The High Court of Australia has declared that Google is not a publisher. The judgement, which legal experts say could hold significant ramifications for the general public, means that the company is not responsible for defamatory news articles.
“In reality, a hyperlink is merely a tool which enables a person to navigate to another webpage,” a joint statement by Chief Justice Susan Kiefel and Justice Jacqueline Gleeson said.
The case relates to a longstanding matter that first began in 2004, when Google lost a defamation case against George Defteros, a lawyer for ‘underworld figures’. Since then, and as recently as 2021, the company has been appealing to have that judgment overturned, on the grounds that merely providing a hyperlink to a story (in this case by The Age) did not amount to publication of it.
Interestingly, a significant part of the ruling centred around commercial matters. In a document published on its own website today, the High Court of Australia reported:
‘…that Google tailors its search engine system in that way is unsurprising. It is Google’s business model – it “has a commercial interest in providing a quality service with responsive search results” (154). That is why it pays particular attention to webpages that appear to be news articles. It is why the Google search engine system crawls for and separately indexes news articles. News articles are of particular importance to Google. Google and online news providers such as The Age Online (which generate the news articles) have an objective common intention – to facilitate access to news articles. It is why Google participates in the publication of news articles to which its search engine system provides a hyperlink.’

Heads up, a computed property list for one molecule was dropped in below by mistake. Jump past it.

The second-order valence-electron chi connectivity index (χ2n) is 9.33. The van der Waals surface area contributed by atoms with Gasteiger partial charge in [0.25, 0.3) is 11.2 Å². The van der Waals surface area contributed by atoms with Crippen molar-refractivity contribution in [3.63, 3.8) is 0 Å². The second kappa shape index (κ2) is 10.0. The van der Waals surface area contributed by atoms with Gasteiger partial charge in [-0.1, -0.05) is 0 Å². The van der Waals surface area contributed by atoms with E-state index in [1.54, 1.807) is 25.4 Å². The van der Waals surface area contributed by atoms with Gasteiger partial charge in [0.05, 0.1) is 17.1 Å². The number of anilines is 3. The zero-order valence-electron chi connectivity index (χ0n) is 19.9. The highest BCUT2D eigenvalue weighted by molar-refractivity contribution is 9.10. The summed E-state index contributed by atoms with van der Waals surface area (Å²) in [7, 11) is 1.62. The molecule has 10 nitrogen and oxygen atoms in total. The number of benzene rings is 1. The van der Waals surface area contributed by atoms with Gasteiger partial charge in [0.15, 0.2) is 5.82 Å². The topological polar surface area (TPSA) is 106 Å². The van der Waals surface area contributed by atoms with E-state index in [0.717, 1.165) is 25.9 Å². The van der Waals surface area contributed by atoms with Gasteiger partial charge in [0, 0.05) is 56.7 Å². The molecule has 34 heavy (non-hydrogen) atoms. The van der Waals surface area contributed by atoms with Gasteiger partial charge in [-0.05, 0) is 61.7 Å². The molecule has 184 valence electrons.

Sponsored links however, are viewed slightly differently:
‘It is in the appellant’s interest to have a popular search engine,’ says the High Court document. ‘That is because the appellant or its subsidiaries, or both, carry on an advertising business (372). Whilst not the subject of specific findings below, using the Google search engine produces at least two different types of search results. The first set of results are advertisements that relate to the subject matter of the search; the second are the search results themselves. A different algorithm is used to produce the advertisements (373). These proceedings were not concerned with this aspect of the appellant’s global business and different considerations may apply to advertisements with respect to the issue of publication.’
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[Main image: Shutterstock.com./ymgerman]